Elections then and now
Published August 27, 2020
By Tom Campbell
The 2020 election will be the strangest in our lifetimes. Coronavirus is a game-changer, but even before March North Carolina’s elections were shaping up to be different.
We are a much different state than when I first started covering politics in the 1960s, a time when three out of four voters were registered as Democrats, Republicans seldom had primary election challenges and much of the political power resided east of I-95. Candidates campaigned in person, often at country stores, civic clubs, fairs or sponsored candidate forums.
Newspaper and radio advertising were dominant, but candidate cards were on display at counters or handed out on streets. Additionally, signs stapled to phone polls, bumper stickers and lapel buttons were used for messaging. Television was effective but was too expensive for most. Ads touted biographical information, along with promises of what the candidate would do if elected; there were few mentions of the opponent. Political parties were very important, both to help raise money as well as to support party nominees in networks that reached down to the county level. Today, the parties escape personal limitations on contribution limits, so they can funnel large contributions to candidates for “in-kind” support. They have lost most of the power they once enjoyed.
Few recognize the role North Carolina’s Congressional Club had in changing politics, both in our state and nation. Perhaps more than anyone, the Club introduced sophisticated direct mail fundraising techniques that raised large sums of money needed for mass advertising. The organization also reshaped advertising messages, making negative campaign ads an art form.
Statewide candidates always paid extra attention to our larger cities, but they made some effort in all 100 counties. Today, a candidate can win by focusing primarily on the 15-20 most populous counties. Campaign “events” with donors are largely off the table and Zoom events don’t inspire supporters. Demographic and voter registration data make it easy to target direct mail or in-person canvassing down to a particular street or zip code. Social media messaging is a big factor, while TV for all but top-of-the-ballot campaigns is still off the table. Most can’t afford it, but the bigger problem is the lack of available airtime, especially in the 60 days prior to the vote.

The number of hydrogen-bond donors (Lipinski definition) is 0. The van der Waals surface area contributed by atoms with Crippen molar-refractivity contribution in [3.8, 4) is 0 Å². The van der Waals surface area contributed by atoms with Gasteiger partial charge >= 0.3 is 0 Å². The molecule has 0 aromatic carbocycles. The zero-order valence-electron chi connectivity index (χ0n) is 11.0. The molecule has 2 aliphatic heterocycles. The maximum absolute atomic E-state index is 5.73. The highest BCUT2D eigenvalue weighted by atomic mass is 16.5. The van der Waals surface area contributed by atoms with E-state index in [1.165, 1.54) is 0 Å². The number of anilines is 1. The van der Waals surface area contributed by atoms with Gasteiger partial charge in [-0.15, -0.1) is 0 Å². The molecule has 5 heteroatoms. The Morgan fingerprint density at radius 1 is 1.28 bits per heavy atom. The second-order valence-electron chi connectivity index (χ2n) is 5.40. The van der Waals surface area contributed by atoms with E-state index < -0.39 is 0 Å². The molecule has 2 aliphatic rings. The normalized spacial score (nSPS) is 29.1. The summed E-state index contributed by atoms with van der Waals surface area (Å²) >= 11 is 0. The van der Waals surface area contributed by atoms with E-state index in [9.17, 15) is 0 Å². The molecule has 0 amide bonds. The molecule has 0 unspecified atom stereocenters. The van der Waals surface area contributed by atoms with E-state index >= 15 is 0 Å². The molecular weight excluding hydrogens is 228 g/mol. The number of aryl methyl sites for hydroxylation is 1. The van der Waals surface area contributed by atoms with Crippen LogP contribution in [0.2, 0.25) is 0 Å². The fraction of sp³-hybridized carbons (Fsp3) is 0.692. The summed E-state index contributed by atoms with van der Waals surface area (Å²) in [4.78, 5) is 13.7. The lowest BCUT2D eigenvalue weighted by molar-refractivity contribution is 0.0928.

This week The Washington Post, in one of a series of articles about the contested states, subdivided North Carolina into six political states, forming counties that can be delineated by party, race, education, whether rural or urban and who they voted for in the 2016 presidential race. Those factors are likely predictors to how they will vote this year. These “states within our state” include the 4 counties of the “Research Triangle,” 15 largely northern counties described as the “Black Belt,” the far western 24 counties called “Appalachia,” four counties dubbed “the Charlotte area,” 30 counties described as “Eastern N.C.,” and the 23 counties known as the “Piedmont.” It is an insightful article you might want to read at https://www.washingtonpost.com/graphics/2020/politics/north-carolina-political-geography/?no_nav=true&p9w22b2p=b2p22p9w00098&tid=a_classic-iphone.
Here's my spin on what to expect: First, this election is a referendum on Donald Trump. Candidates up and down the ballot will be helped or hurt by Trump. As many as 500,000 will request absentee ballots. Will they vote and, more importantly, will mailed votes be counted? Turnout is crucial. Black voters didn’t turn in 2016 as they had in 2008 and 2012. Neither did more highly educated whites. Dems don’t win if they don’t vote this year. Finally, I predict most of us will turn off and tune out by mid-October.